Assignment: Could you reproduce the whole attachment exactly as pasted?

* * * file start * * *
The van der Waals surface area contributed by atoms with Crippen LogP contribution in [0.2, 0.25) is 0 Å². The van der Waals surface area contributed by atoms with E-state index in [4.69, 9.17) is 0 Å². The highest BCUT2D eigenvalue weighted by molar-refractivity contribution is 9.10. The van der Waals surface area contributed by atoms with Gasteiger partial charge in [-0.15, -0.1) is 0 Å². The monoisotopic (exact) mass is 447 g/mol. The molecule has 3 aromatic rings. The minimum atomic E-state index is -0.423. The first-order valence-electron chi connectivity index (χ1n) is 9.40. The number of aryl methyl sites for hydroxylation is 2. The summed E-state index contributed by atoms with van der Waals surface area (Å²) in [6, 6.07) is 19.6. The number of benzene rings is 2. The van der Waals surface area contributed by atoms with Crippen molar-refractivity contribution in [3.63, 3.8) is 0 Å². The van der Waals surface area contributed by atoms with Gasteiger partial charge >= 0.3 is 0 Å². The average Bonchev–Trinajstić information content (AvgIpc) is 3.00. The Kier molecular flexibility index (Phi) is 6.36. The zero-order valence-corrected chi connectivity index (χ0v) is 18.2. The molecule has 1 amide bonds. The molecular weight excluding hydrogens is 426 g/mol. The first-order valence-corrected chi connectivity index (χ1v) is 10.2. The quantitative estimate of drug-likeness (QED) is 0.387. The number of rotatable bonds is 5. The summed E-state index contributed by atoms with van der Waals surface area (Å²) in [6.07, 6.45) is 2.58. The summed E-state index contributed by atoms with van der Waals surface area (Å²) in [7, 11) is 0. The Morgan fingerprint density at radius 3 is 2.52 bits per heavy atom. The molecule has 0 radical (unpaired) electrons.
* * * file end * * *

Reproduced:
The van der Waals surface area contributed by atoms with Crippen LogP contribution in [0.2, 0.25) is 0 Å². The van der Waals surface area contributed by atoms with E-state index in [4.69, 9.17) is 0 Å². The highest BCUT2D eigenvalue weighted by molar-refractivity contribution is 9.10. The van der Waals surface area contributed by atoms with Gasteiger partial charge in [-0.15, -0.1) is 0 Å². The monoisotopic (exact) mass is 447 g/mol. The molecule has 3 aromatic rings. The minimum atomic E-state index is -0.423. The first-order valence-electron chi connectivity index (χ1n) is 9.40. The number of aryl methyl sites for hydroxylation is 2. The summed E-state index contributed by atoms with van der Waals surface area (Å²) in [6, 6.07) is 19.6. The number of benzene rings is 2. The van der Waals surface area contributed by atoms with Crippen molar-refractivity contribution in [3.63, 3.8) is 0 Å². The van der Waals surface area contributed by atoms with Gasteiger partial charge >= 0.3 is 0 Å². The average Bonchev–Trinajstić information content (AvgIpc) is 3.00. The Kier molecular flexibility index (Phi) is 6.36. The zero-order valence-corrected chi connectivity index (χ0v) is 18.2. The molecule has 1 amide bonds. The molecular weight excluding hydrogens is 426 g/mol. The first-order valence-corrected chi connectivity index (χ1v) is 10.2. The quantitative estimate of drug-likeness (QED) is 0.387. The number of rotatable bonds is 5. The summed E-state index contributed by atoms with van der Waals surface area (Å²) in [6.07, 6.45) is 2.58. The summed E-state index contributed by atoms with van der Waals surface area (Å²) in [7, 11) is 0. The Morgan fingerprint density at radius 3 is 2.52 bits per heavy atom. The molecule has 0 radical (unpaired) electrons.